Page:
Why technology makes us dishonest: Ways to reduce cheating at self-service checkouts

By David Glance

The dishonesty that shoppers are engaging in is not a rationally calculated act. Photo / Getty Images
The dishonesty that shoppers are engaging in is not a rationally calculated act. Photo / Getty Images

Despite some technological safeguards, self-service checkout machines in supermarkets rely heavily on customer honesty to scan, and pay for, their shopping. It turns out however, that around a third of all customers "cheat" the machines in some way.

Although self-service checkouts can do some technological checking by having scales in the bagging area, these measures are very easy to circumvent.

Shoppers will swap barcodes on items, scan more expensive vegetables or fruit as lower cost varieties, avoid scanning an item and just placing it on the floor or in an already packed bag and sometimes go to more elaborate lengths by creating their own barcodes to scan.

Consumers who cheat the system tend not to consider what they are doing as stealing and do not see themselves as thieves. Criminologist Emmeline Taylor has summarised the many excuses that people use to justify their cheating the supermarkets that use self-service checkouts.

Some say it is because they are hitting back at supermarkets that are essentially bad corporations.

Others justify their actions because they are being forced to do the work of a checkout person, or they have had to put up with problems in the checkout process or even that the mis-scanning of an item was a mistake or accident.

The classification however assumes that people actually cheated as a consequence of this motivation rather than just conveniently excusing something that they, along with a large number of other people were doing.

Nobel prize winning economist Gary Becker has proposed the "Simple Model of Rational Crime" to explain this type of behaviour. He put forward the view that people do a simple "cost-benefit analysis" of every given situation to decide whether they are going to be dishonest.

In deciding whether to park illegally for example, they will weigh the benefits of free parking against the risk of getting caught and the consequences of a fine if that does, in fact, happen.

What behavioural economist Dan Ariely has discovered however, is that cheating is an irrational process that a large number of us will actually do.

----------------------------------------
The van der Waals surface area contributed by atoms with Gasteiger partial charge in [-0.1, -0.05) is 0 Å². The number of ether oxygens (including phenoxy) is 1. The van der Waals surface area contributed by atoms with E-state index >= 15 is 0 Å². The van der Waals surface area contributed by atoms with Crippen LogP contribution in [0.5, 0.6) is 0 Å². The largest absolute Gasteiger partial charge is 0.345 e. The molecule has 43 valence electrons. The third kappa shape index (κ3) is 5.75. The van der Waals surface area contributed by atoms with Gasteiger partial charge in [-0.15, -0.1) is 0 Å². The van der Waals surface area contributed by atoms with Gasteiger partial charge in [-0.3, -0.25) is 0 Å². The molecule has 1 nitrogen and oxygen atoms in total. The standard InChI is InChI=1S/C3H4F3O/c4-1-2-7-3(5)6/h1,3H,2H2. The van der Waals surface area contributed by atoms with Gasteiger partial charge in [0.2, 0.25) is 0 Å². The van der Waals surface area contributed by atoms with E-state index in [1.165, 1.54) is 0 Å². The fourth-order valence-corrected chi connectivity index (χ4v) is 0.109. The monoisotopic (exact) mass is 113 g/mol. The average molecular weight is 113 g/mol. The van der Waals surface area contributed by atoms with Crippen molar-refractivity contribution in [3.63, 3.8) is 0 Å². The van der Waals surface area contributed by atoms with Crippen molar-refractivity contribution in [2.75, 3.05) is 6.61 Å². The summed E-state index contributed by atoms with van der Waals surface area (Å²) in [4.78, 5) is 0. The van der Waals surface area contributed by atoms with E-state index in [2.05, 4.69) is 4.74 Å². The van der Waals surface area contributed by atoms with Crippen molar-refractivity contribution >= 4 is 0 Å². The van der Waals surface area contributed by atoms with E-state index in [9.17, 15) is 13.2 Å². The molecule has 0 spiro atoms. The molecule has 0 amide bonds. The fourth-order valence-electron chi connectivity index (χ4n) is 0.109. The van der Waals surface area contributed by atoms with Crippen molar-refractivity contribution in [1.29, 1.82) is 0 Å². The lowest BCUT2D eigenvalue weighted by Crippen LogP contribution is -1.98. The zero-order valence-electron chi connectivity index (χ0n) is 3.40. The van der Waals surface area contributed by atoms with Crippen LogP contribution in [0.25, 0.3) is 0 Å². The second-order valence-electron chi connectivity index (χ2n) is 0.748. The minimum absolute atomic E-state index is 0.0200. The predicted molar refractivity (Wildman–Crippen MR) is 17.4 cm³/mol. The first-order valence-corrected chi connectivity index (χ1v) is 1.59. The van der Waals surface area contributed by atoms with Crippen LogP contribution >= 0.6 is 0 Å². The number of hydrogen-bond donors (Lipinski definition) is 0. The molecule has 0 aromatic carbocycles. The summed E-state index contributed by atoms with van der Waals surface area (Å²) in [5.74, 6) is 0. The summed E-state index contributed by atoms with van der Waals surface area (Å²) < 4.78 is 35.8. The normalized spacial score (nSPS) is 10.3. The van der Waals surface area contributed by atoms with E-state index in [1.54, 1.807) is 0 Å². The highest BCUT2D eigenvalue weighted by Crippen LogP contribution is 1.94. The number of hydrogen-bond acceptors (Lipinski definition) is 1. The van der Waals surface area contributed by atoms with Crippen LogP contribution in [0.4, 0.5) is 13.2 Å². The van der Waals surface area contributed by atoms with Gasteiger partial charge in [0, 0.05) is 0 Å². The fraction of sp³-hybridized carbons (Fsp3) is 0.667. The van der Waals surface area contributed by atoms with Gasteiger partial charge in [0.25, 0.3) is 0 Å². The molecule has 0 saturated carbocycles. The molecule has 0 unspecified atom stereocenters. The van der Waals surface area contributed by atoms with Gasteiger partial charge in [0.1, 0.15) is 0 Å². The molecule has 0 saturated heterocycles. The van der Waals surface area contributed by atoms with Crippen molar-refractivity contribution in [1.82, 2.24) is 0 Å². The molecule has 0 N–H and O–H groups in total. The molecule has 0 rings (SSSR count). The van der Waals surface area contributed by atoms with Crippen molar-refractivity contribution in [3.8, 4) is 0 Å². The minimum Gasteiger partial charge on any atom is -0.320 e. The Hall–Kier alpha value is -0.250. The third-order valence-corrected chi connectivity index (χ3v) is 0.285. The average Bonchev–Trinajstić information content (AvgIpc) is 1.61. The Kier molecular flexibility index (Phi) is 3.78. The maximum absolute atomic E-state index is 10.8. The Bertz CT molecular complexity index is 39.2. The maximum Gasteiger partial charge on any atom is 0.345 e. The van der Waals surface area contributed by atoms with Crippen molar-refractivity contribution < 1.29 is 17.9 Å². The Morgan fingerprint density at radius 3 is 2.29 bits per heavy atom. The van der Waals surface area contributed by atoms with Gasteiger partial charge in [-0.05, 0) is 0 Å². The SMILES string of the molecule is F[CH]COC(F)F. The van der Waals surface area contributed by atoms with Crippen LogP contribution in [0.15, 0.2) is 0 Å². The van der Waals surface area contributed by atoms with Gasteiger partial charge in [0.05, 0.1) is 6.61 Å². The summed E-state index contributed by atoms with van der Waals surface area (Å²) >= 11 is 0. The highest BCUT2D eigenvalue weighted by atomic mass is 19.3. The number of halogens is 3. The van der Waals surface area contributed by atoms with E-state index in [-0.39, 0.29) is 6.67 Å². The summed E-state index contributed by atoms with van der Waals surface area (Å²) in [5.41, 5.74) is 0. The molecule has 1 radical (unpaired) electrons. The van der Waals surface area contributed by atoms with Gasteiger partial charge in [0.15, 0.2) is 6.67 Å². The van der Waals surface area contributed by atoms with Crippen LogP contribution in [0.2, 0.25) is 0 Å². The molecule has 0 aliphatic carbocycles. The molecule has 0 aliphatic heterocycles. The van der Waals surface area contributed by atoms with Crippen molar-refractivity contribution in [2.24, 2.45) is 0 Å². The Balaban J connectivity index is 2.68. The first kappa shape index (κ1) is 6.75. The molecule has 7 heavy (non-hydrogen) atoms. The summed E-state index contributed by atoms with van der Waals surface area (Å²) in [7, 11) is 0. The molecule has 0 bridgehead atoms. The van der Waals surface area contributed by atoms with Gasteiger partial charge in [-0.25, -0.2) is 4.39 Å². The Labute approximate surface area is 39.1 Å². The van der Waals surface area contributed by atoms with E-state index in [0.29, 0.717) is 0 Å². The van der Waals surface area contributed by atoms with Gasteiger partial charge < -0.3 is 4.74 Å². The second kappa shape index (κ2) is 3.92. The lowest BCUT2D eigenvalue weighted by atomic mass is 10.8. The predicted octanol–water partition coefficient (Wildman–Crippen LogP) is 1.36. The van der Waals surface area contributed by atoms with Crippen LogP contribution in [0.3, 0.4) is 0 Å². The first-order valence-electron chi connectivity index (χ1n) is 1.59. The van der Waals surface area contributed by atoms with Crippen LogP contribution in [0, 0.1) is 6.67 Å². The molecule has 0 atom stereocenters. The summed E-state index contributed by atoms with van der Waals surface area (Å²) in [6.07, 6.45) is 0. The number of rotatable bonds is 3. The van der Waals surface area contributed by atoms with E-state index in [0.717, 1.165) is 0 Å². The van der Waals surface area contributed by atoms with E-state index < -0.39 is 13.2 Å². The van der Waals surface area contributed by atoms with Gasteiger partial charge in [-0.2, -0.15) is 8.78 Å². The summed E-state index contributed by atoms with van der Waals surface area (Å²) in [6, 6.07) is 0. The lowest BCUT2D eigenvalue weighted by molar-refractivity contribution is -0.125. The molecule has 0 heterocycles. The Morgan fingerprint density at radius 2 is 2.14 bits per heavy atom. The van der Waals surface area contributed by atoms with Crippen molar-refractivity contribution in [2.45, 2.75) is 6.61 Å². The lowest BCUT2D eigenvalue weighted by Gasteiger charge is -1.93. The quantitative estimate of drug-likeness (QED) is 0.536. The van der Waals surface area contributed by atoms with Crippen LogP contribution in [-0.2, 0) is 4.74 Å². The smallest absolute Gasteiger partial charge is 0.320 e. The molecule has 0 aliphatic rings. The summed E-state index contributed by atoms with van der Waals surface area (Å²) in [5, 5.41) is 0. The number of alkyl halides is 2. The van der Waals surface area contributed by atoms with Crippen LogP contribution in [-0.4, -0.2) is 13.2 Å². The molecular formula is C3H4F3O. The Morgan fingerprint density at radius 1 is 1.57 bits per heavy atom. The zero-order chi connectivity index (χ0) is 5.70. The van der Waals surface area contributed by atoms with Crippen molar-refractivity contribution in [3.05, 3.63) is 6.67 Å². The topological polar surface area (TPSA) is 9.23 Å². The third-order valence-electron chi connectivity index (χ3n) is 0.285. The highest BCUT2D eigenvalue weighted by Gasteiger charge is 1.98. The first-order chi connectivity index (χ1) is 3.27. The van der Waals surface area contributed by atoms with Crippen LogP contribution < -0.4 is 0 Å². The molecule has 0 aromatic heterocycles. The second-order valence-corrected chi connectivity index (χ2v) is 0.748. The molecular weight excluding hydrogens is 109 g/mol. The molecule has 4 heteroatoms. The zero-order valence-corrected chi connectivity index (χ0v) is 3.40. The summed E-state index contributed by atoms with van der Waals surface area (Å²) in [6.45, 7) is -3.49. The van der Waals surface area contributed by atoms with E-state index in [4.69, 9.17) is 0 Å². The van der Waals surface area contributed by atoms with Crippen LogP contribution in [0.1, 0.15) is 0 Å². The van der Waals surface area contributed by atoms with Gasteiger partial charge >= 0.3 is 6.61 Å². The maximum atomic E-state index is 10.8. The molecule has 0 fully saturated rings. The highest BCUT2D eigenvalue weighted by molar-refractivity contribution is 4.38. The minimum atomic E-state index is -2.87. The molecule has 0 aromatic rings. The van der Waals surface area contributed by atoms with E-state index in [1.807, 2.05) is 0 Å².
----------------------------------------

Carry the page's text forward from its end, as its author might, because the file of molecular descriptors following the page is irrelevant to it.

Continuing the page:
However, this type of dishonesty is always for small amounts. Ariely calls this amount the "fudge factor". It can be dismissed as being inconsequential in comparison to the overall amount of a transaction. This type of cheating is independent of the potential reward and the likelihood of being caught, undermining Becker's rational model of crime.

This is exactly the same type of behaviour that is seen when people download movies, get around a new's site's firewall, or even cheat in an online test.

More disturbingly, in other experiments carried out by Ariely, he showed that the more you distanced the cheating from a direct connection with a financial reward, the more likely it was to happen and by a greater amount. In other words, it "abstracted" the dishonesty that the individual was engaging in.

Of course, this is exactly what we do when technology is put in between people and the actions they are carrying out. In this case, using a computer to checkout our shopping rather than have a person do it for us. The distancing of the consumer in the act of interacting with the organisation makes it very easy for a great number of people to be dishonest and to not consider what they do as stealing.

This is exactly the same type of behaviour that is seen when people download movies, get around a new's site's firewall, or even cheat in an online test.

Because this behaviour is irrational, it can be manipulated to reduce its happening. Ariely has found that if you get people to simply sign a statement saying that they will behave morally and won't cheat, they do in fact cheat less. Just getting people to think about the ten commandments turned out to have a similar effect, regardless of whether people were religious or not.

What is important with this practice however is that it needs to be done before the task is carried out and only has a limited time that its effect will last.

The dishonesty that shoppers are engaging in is not a rationally calculated act.

Asking students to agree to act honestly before an online quiz is likely to be effective, whereas getting them to sign a statement after they have written an essay and attach it to their submitted work, is not.

In the case of the self-service checkout systems, a simple introductory screen that asked shoppers to agree that they will be honest would likely be effective in reducing cheating at the checkout. Another way would be to have a staff member who greets every shopper as they come to the checkout and reminds them that they will be there to help if needed.

These staff are trained to spot people trying to cheat the machines and will intervene if necessary, but it is not always effective. Reminding customers of a moral code prior to their use of the system is a much more inexpensive way of reaching everyone. This approach is also different from the largely ineffective warnings that films sometimes display about illegal copying being a crime.

The dishonesty that shoppers are engaging in is not a rationally calculated act and so appealing to rational arguments to prevent people behaving in this way is not going to work.

This article was originally published on The Conversation. Read the original article.

David Glance is director of UWA Centre for Software Practice at the University of Western Australia.

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